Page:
MP ENCOURAGES FARMERS TO TAKE PART IN REWARD SCHEME

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Isle of Wight MP Bob Seely is encouraging local farmers to take advantage of a new government pilot scheme that compensates farmers and land managers for sustainable farming practices.

Under the Sustainable Farming Incentive (SFI) scheme, farmers will be paid to adopt agricultural practices that benefit the environment. These could include planting hedgerows to provide year-round food, shelter and breeding cover for birds and insects, improving soil, and using environmentally friendly approaches to pest management.

Farmers must submit their expressions of interest via an online form to take part. The incentive will eventually be open to all farmers but is initially open to recipients of the Basic Payment Scheme (BPS) – the biggest of the rural grants and payments that provide help to the farming industry. The government intends to roll out the scheme fully in 2024.

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Mr Seelyhas  said:

“Having spoken to farmers on the Island, I’m well aware that the priority for farmers post-Brexit is to produce high-quality British food whilst managing the environment sensitively. That is always going to be their priority. However, taking care of the natural environment is also an important part of their role, especially on the Island, and especially now as the council and I work towards examining the possibility of greater landscape protection for the Island.

“I look forward to working with farmers to develop a prosperous farming economy in which more of us are eating Island produce whilst at the same time ensuring that we have the highest environmental protections.

“This scheme is a good way to reward farmers for their efforts and incentivise them to do even more to look after our natural environment. I encourage eligible Isle of Wight farmers to sign up”.

The Sustainable Farming Incentive is the first of 3 pilot schemes that help farmers look after the environment. Further information on the other two schemes, Local Nature Recovery and Landscape Recovery, will be shared later this year.

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Together, the three schemes will reward farmers, foresters and other land managers to play a crucial role in the national effort to tackle climate change by reducing carbon emissions through environmentally-friendly practices such as increasing biodiversity, improving soil quality and improving water and air quality.

Laurence Taylor, Chair of the CLA, has said:

“The CLA fully supports this pilot and is encouraging eligible farmers and land managers to take part.

“Not only will the SFI contribute to more environmental farming practices, it will also provide an essential funding bridge for farmers as BPS payments are systematically reduced over the next few years. It’s important to ensure that the design and administration of the SFI is well tested to ensure it is right before being rolled out more widely”.

Further information on the pilot can be found here.

The views/opinions expressed in these comments are solely those of the author and do not represent those of Island Echo. House rules on commenting must be followed at all times.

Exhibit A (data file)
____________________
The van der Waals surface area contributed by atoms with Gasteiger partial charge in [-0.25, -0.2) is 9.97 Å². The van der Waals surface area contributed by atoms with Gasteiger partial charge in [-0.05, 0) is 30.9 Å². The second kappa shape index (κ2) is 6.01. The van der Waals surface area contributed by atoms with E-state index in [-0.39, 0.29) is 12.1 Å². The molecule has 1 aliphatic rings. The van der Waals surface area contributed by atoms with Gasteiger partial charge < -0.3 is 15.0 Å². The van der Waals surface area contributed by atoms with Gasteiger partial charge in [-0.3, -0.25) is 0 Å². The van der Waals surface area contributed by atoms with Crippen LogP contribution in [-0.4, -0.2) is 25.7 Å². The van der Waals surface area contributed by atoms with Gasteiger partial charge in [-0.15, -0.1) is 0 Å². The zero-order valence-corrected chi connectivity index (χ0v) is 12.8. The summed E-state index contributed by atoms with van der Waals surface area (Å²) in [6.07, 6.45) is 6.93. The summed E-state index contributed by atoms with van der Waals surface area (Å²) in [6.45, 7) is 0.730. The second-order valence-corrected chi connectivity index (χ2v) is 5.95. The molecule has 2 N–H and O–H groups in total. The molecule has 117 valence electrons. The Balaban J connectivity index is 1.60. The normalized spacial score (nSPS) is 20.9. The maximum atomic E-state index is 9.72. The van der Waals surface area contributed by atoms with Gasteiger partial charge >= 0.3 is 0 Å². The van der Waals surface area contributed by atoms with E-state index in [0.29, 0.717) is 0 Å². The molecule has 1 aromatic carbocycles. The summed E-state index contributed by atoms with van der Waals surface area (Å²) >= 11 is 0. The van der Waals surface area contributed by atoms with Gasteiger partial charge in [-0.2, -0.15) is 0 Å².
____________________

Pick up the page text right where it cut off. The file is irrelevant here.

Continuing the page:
8 Comments
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isle of wighter
isle of wighter
1 month ago

The first step is to stop the council and other idiots building houses on agricultural land – that will cure 99% of the issues.

Lady Dunstanding
Lady Dunstanding
Reply to  isle of wighter
1 month ago

Bandwagon Bob does not like the odds of making money from his own land sales if he objects to local farmland ruined. His cousin is still a nice country chap, but our representative is selective in memory, company he keeps, and righteous causes.

Walter Sobchak
Walter Sobchak
1 month ago

“ paid to adopt agricultural practices that benefit the environment”.
Will that include the nefarious practices of offering their land up for housing development?

You see what happens! You see what happens, when you let a ‘Developer’ on your grass!

Helen Highwater
Helen Highwater
1 month ago

This is phase one of Gove/Eustace’s masterplan to replace the EU scheme.
No doubt farmers will be wary of G[r]eeks bearing gifts.

Janesville Read
Janesville Read
1 month ago

A lot of farmers pulled the hedge rows out, the roots use to help soak the rain water up, therefore stopping the floods on roads

Lady Dunstanding
Lady Dunstanding
1 month ago

Farming families should take advantage of having farms taken from them near Ryde, in a scheme which shirtsleeves Bob (I am a man of the people, not minor landed gentry, unlike the more important side of the family, which cannot be considered minor) never speaks against? Bandwagon Bob choosing his subjects/subjects wisely once again.

Fred
Fred
1 month ago

There is this false idea that farmers are somehow guardians of the land. They are not, it’s a myth. They are business people. Why we paying to prop up failing businesses. Before farming started, UK was covered by forests that stretched from coast to coast. The idea that the rolling green fields of England are natural is the biggest joke of all.

Jean B
Jean B
1 month ago

2024 a long time to wait when overnight we give £204 billion to kill with
Of course 2024 is election year how coincidental Carrot and Stick method

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